Interesting, half way through Week 3 with battlebuses cranking the miles up and down the country, and politicians near and far putting a new spin on old spin, how far down the campaign trail have we come?


A collective sigh of relief emitted from the lips of many conservative candidates last night after the Electoral Commission said that there were no cases to answer, regarding accusations of Electoral Fraud during the 2015 campaign. That will come as a relief to those who the shadow may have been hanging over, as today is the last day of registration for this year's campaign.

It would also appear that Theresa May has put her first foot wrong, and not quite in touch with the 'people,' as she may think, saying that she would be in favor of a free vote in the Commons on whether to bring back Fox hunting. Wrong move; 87% of the voting public, no matter party affiliation, think that hunting to hounds is totally wrong and if implemented would herald the return the Conservatives to the days of the NASTY party!


After a good start yesterday, with the announcement of a sound and sensible policy, Labour blew away any kudos they gained, with a rather disastrous last 24 hours. The good idea was the implementation of life-long learning programs, in order to allow the workforce at large to realise the benefits of further education, one that can go on beyond school, college or university.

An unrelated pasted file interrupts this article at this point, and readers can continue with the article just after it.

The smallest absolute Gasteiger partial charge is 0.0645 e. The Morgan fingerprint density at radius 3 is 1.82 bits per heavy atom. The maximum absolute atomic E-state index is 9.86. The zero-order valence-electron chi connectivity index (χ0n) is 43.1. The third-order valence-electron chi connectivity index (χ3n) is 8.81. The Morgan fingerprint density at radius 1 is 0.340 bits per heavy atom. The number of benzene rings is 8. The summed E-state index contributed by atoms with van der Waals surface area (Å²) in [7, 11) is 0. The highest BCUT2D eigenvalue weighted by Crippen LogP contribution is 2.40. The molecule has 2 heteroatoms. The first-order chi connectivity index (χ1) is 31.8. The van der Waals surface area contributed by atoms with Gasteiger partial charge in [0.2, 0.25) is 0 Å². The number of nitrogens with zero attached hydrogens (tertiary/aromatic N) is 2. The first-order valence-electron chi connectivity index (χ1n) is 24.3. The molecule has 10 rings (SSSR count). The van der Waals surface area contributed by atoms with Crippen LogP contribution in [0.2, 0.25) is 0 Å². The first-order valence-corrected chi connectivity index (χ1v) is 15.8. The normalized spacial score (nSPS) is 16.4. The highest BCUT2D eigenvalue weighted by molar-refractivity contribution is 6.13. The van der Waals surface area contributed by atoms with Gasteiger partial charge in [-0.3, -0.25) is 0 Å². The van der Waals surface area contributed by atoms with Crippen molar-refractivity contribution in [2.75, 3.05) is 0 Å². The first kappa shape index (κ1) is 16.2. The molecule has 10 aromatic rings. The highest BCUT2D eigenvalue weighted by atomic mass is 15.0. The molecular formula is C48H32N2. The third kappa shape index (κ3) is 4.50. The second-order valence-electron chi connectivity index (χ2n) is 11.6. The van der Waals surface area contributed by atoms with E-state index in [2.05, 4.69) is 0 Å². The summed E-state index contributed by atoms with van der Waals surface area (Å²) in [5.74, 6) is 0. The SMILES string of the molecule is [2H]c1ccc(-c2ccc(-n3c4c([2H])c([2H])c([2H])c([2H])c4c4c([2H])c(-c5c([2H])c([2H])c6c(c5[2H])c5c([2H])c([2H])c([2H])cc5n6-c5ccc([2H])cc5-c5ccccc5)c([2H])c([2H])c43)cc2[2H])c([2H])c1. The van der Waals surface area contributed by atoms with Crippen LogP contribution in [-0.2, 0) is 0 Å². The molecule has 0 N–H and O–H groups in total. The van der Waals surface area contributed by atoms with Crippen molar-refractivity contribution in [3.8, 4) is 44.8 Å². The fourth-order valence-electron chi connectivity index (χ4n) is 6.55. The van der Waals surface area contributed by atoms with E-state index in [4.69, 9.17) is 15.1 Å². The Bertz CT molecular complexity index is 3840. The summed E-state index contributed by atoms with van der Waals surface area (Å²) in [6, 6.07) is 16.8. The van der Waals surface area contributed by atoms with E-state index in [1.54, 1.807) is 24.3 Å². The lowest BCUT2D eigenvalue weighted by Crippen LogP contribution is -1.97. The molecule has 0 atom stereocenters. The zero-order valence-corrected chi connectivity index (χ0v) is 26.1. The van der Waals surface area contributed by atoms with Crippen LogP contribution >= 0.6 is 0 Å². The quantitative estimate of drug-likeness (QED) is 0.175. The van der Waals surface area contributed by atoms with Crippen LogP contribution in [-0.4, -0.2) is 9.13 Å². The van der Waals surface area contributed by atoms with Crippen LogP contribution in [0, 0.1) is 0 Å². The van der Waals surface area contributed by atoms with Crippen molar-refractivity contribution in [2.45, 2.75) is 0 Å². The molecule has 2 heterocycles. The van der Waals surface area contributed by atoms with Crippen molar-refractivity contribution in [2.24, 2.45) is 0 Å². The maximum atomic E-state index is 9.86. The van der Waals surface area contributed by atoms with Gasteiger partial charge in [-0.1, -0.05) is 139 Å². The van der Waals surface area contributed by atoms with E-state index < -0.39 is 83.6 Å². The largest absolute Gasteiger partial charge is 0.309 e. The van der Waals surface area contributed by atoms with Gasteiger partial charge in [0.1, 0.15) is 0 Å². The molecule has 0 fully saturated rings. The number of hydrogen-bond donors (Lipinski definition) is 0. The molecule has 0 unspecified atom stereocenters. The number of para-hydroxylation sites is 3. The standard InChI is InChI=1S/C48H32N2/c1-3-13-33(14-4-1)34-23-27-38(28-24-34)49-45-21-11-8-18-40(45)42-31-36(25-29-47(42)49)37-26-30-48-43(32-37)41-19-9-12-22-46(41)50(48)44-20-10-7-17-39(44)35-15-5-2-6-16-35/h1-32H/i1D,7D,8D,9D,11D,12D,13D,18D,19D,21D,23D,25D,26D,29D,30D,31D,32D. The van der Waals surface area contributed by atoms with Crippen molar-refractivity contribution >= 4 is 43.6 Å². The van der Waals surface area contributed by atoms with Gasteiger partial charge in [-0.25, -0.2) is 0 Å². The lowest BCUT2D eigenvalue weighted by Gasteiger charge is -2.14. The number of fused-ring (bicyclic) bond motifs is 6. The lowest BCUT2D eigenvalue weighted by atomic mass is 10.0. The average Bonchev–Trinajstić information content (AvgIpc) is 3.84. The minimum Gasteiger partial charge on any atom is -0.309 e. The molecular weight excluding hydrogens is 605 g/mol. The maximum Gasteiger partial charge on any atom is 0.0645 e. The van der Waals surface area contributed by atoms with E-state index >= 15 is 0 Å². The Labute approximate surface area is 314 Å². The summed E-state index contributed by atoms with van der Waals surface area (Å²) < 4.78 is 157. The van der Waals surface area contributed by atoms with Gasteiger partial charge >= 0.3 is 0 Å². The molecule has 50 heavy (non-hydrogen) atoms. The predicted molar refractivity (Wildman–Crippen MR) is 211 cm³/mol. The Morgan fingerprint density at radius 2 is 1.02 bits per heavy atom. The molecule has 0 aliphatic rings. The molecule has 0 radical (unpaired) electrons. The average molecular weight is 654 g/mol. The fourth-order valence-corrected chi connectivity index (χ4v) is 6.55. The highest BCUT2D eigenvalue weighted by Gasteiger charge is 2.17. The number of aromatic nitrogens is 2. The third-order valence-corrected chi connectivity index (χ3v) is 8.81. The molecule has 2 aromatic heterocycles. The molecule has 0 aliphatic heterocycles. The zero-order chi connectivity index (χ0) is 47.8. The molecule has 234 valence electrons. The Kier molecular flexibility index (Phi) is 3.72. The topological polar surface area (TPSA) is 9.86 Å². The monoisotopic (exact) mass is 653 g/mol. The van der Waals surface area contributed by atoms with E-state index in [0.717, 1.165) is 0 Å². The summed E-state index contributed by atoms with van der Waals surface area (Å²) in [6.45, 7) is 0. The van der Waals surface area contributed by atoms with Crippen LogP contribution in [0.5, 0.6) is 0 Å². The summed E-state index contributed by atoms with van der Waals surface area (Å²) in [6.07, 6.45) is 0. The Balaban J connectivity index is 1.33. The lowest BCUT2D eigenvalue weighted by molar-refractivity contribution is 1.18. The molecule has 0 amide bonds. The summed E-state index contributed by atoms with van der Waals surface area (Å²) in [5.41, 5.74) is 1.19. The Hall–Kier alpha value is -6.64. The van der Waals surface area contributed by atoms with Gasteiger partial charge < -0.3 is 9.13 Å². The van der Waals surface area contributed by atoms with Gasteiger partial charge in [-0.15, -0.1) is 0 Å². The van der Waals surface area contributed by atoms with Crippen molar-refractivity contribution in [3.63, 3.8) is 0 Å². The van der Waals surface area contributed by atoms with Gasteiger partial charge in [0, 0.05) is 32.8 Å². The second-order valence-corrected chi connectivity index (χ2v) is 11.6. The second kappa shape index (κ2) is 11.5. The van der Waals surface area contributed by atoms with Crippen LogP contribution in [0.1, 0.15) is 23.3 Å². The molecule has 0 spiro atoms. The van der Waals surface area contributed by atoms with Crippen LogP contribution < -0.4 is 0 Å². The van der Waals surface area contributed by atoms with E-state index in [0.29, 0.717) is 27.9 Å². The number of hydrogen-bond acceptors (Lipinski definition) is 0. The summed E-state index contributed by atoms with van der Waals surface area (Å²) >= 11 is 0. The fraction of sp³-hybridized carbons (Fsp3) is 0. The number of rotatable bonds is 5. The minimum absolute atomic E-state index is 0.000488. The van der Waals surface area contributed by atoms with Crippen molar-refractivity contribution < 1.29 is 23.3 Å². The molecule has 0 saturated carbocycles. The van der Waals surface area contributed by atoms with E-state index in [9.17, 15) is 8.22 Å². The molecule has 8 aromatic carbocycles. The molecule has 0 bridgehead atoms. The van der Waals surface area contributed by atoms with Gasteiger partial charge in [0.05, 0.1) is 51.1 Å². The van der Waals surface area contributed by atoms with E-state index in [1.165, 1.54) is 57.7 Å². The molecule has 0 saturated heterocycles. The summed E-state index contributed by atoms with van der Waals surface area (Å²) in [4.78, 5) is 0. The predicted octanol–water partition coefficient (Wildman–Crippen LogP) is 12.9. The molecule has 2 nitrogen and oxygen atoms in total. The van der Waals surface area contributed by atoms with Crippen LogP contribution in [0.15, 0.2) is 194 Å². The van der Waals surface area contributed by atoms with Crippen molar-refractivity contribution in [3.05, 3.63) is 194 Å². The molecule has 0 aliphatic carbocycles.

And not before time too, as recent reports say, that over 1/3 of the available UK workforce will be replaced by some form of robotic helpmate within 15 years. The bad idea was that some bright spark released the Labour manifesto a week early. This caused Jeremy Corbyn to pull out of a poster launch fronted by young Labour activists this morning, in order to attend an emergency meeting with his officials, only to then inadvertently run over the foot of a BBC cameraman who came to capture the event.

The problem, of course, was not that the manifesto had been leaked in the first place, or that the cameraman ended up in hospital: it was what it contained. The 43-page document turns out to be an ode to the joys of a future left-wing Britain. A place where Roma's and gypsies will be able to come and go, even if they have no money; that we will not leave Europe unless the terms are right, and then again, maybe not at all; a total refusal to cut immigration levels; trident will be renewed, but we won't EVER use it; scrapping moves to push the retirement age beyond 66; scrapping tuition fees; abolition of all laws limiting strikes, and the return of rent caps for the first time in 40 years. And that of course, is only the good parts.

As to the other 'Big Hitters,' the Lib Dems and UKIP, they both had a quiet week so far, with little new being expressed by either party!